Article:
Oct. 12, 2021
The final meeting of the ‘old’ council took place last week.
Downtown work won’t be finished
One item in acting CAO Garry Roth’s report for council was that the downtown revitalization work will likely be grinding to a halt for winter. The latest is that the new curbs won’t even be in place before the snow flies, as was hoped. Roth said the plan is to lay down some gravel and move the fence further from the street, so as to reduce the impression of a restricted space for driving there. The fence will also be shifted to restore the full parking and access to the credit union, he said.
The other item highlighted in Roth’s report was the waterline crossing by Schurter Park. This one will be finished this fall, he said. It’s important to have that connection between the northeast and southeast parts of town, which was broken by a line failure earlier this year. The new line under the creek is being moved west, to be installed somewhere near the pedestrian bridge.
Walking, pickle ball
Councillor Shawn Gramlich made a point of thanking Roth and his staff for opening up the field house in the MRC for drop-in soccer and pickle ball use. It’s just a start, Gramlich said, but it’s a good one and much appreciated.
Adding ‘medical’ to Highway Commercial
Somebody wants to rent space to businesses offering medical services, in the Highway Commercial District in Slave Lake. The problem is, such uses are not permitted in that zone. Somebody is asking the town to change that.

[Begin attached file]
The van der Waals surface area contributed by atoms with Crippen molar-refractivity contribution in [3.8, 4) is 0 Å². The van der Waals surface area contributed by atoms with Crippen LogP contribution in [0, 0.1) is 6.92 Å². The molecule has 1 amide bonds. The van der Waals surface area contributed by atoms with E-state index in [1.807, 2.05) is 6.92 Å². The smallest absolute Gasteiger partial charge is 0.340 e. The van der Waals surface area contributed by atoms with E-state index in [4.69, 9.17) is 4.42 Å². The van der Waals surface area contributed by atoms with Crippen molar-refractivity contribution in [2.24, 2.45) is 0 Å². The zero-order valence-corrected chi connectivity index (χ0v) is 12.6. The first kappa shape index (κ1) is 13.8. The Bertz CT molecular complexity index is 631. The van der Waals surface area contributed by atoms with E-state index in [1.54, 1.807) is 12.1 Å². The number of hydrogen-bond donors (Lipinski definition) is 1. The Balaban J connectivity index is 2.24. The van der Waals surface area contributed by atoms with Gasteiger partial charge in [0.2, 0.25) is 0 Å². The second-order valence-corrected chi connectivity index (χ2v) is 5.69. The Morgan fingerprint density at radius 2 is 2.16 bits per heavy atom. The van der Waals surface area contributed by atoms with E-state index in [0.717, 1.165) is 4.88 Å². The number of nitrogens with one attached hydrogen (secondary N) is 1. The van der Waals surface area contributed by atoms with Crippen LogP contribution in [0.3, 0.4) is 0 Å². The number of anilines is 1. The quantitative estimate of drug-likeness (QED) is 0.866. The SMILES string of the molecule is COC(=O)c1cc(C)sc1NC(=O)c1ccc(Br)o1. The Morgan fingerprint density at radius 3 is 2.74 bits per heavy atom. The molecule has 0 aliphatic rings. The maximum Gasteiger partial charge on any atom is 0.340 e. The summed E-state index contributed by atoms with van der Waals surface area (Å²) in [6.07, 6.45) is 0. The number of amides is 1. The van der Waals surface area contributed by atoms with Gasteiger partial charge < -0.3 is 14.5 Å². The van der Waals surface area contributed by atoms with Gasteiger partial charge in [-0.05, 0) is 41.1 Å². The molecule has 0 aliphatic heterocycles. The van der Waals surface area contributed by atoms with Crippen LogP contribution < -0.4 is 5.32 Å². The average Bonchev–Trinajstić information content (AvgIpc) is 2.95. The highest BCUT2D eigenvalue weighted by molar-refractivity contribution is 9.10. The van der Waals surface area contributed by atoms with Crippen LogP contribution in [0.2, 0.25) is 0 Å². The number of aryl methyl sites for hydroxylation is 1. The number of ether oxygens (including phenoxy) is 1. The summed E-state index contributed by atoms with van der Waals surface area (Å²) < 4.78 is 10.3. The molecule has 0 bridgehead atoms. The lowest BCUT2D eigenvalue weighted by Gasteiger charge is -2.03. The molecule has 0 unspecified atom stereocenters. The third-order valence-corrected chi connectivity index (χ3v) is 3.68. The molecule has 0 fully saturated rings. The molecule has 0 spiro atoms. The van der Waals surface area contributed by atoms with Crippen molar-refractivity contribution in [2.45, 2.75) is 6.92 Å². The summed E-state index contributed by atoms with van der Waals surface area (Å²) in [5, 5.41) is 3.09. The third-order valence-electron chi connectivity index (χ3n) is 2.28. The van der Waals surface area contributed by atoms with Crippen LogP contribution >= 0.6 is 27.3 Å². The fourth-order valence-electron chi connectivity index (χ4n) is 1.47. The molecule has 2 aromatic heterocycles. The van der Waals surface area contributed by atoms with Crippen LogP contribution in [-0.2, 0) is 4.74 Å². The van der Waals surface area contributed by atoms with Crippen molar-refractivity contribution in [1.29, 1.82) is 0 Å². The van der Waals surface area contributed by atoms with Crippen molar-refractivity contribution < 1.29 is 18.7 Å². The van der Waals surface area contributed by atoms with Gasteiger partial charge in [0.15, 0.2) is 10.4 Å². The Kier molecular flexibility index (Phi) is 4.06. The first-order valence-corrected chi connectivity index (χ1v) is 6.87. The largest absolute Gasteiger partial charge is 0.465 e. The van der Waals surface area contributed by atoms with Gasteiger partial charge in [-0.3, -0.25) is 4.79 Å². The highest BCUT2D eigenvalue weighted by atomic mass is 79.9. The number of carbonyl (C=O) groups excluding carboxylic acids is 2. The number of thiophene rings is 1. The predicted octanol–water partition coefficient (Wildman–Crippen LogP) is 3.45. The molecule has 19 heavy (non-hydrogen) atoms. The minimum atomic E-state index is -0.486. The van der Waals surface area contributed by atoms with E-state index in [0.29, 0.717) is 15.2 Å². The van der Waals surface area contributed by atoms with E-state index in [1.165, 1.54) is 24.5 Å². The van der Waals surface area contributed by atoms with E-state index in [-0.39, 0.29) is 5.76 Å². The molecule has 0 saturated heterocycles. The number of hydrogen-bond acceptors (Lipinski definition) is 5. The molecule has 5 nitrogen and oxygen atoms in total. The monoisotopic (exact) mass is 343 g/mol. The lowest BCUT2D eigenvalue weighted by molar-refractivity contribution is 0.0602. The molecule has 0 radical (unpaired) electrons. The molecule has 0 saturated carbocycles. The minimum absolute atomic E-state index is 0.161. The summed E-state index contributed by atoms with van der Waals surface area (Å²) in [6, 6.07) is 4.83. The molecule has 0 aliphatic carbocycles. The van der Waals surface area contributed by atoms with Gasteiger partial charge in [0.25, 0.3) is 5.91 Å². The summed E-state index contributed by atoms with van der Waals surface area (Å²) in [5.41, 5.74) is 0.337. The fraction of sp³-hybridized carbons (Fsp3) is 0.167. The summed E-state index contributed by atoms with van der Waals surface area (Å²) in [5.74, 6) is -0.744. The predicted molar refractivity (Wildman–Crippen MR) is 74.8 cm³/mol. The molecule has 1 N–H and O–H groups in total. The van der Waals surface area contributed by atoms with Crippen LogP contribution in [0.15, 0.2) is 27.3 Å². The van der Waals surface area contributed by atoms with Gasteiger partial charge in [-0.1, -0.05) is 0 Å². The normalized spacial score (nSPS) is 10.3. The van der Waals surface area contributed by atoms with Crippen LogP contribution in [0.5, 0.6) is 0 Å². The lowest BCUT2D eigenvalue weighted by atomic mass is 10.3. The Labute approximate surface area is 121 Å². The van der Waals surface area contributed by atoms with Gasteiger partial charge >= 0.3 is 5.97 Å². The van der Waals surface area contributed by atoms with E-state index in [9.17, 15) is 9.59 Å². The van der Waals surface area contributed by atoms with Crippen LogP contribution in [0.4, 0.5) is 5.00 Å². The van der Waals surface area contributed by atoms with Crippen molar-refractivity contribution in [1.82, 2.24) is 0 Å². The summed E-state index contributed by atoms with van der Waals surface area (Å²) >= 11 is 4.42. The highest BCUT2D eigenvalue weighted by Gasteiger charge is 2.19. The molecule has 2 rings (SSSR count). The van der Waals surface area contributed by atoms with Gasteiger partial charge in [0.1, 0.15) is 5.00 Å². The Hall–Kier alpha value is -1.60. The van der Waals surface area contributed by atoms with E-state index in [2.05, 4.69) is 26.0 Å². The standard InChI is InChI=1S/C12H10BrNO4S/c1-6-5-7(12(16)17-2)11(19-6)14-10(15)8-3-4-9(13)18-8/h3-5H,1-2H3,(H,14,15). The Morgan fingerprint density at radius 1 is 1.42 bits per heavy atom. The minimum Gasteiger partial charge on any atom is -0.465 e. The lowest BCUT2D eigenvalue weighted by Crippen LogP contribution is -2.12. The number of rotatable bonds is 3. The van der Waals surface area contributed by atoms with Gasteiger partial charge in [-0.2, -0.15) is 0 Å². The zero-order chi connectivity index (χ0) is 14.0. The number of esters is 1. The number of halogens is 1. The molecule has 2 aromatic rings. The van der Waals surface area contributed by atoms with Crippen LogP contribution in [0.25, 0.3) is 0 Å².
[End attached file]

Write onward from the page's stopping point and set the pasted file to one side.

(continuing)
Accordingly, council gave first reading to a bylaw change that proposes to add ‘medical offices – outpatient’ as a permitted use in the C3 District.
In a letter to the town included in the agenda package, the applicant (Canadian Property Holdings Inc. & Crestpoint) said the purpose is “to address existing/future vacancy challenges…..” and to “contribute to the overall economic viability of Slave Lake.”
Council gave first reading to the bylaw change and set the required public hearing for Nov. 2, 2021.
Year to date financials
Council heard about the financial status of the town as of Sept. 30. One notable item from the report was about expenditures on staff salaries and wages. Thanks to being short-staffed for lengthy periods of time, these are well under the budgeted amount. A budget surplus for 2021 is therefore likely.
Council also heard as of that date $2.6 million in property taxes were as yet unpaid. Penalties for late payment “are significantly up over prior years,” says the written report.
Councillor Brandle’s report on this organization included the news that there had been “a couple of cases of COVID” at the seniors’ lodge in Slave Lake. Nobody has died, she added, and appropriate measures are being taken.
Tri-Council health committee
Councillor Joy McGregor reported it is taking about 13 days to get a doctor’s appointment these days at the Family Care Clinic in Slave Lake. Walk-ins are still being accepted, but not on evenings or weekends for the time being, “so staff don’t get burnt out.”
Tourism: Ice fishing?
Councillor Julie Brandle said the tourism group is working on an ‘All-In’ winter event. One idea is to have an ice-fishing competition.
“Stay tuned for more on that,” she said.
Councillor Brice Ferguson mentioned a recent meeting on (also at) Devonshire Beach with Parks officials and people from the M.D. What’s needed now, he said, is some sort of formal agreement between the three parties on beach grooming and maintenance. He made a motion to that effect, which was carried.
Commenting on the end of council’s term, Warman said it was one of the more challenging ones he’s seen since he’s been on council. But even more challenging for administration, he said.
“I appreciate all of it.”